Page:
Elementary: How much plan time would you like?

Discussion in 'General Education' started by Koriemo, Oct 2, 2014.

  1. Koriemo

    Koriemo Comrade

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    I was curious how much planning time during the school day that would let you feel as though you had enough. By planning time I mean time during your contract hours that you are not with your class. Do you feel like having more planning time would make you a better teacher?

    My school (a private school) is restructuring the elementary school in order to give teachers more time to get things done like lesson planning and grading.
     
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  3. DrivingPigeon

    DrivingPigeon Phenom

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    YES, I feel like more planning time would make me a better teacher. Honestly, I would love for an early release time every Friday to have 2 hours to work. Or, longer school days Monday-Thursday, and work time on Friday. Having a 30 or 45 minute prep time during the day is not enough time to get a lot done. By the time I get my resource books out, open my lesson plans up, and start planning, it's time to go pick my class up. I would love longer periods of time to write thoughtful, meaningful lesson plans.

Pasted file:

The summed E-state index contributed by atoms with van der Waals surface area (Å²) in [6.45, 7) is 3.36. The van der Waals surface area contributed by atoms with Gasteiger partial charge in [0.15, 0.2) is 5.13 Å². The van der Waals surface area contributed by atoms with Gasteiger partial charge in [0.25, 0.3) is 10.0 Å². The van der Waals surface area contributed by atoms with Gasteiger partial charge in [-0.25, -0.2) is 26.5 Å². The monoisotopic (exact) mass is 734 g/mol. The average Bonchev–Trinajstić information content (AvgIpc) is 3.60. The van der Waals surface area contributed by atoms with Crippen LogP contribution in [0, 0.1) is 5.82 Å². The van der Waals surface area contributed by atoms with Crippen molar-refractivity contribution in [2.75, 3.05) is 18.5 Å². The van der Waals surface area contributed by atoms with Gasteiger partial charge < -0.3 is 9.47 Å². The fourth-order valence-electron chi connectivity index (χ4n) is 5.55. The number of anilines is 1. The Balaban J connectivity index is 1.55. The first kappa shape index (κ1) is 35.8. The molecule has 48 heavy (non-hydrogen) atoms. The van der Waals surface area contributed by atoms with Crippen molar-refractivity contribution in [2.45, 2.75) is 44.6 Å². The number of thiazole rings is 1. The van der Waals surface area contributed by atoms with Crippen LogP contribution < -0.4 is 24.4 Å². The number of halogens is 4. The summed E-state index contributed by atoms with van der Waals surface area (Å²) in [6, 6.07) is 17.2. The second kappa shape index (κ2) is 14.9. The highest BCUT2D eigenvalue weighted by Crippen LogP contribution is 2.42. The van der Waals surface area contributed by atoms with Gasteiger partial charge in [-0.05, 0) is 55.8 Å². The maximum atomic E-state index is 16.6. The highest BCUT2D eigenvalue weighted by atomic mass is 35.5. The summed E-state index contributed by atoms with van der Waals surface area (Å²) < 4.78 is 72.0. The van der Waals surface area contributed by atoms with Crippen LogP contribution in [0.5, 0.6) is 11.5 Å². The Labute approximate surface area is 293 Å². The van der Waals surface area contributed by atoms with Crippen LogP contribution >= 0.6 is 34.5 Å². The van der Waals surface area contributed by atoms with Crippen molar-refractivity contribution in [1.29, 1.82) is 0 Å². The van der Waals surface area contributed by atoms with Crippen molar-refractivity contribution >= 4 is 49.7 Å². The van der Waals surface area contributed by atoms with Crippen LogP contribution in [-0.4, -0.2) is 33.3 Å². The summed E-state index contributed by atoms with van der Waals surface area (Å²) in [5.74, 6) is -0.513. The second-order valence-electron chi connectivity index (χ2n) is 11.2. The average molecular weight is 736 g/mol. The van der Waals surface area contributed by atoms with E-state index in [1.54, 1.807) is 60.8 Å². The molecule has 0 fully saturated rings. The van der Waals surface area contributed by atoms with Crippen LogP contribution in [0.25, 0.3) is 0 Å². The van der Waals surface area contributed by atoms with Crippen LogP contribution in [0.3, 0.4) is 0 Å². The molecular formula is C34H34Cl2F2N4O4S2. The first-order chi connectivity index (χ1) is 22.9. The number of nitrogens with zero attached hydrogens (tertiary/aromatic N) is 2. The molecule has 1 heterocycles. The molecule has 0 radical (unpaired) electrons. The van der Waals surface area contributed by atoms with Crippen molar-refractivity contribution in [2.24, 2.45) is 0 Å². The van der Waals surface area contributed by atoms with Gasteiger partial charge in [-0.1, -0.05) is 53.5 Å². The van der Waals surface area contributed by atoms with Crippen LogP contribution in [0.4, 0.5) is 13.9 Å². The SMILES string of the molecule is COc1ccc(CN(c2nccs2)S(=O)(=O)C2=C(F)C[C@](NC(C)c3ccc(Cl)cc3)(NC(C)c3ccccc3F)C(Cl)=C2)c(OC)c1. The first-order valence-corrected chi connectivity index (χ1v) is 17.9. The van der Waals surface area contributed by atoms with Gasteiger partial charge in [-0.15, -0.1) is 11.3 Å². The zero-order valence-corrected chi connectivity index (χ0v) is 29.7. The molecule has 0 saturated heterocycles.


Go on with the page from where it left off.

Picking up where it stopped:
4. 2ndTimeAround

    2ndTimeAround Phenom

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    I would imagine all teachers, at all grade levels, would believe they could be better teachers with more planning time.
     
  5. Preschool0929

    Preschool0929 Cohort

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    I agree, I think all teachers would probably say more planning time would be helpful. I have a crazy long "to-do" list and spent 7 hours at school today (on our Fall Break) to get things done that there isn't time to do during the week. Ideally, I would like 45 minutes/day for planning. A district near me does early release day on 1 friday a month for teachers to have work time. It's not allowed to be used as PD or for meetings. Students leave at 12 and teachers have a few hours to get things done. I think that's also a great option.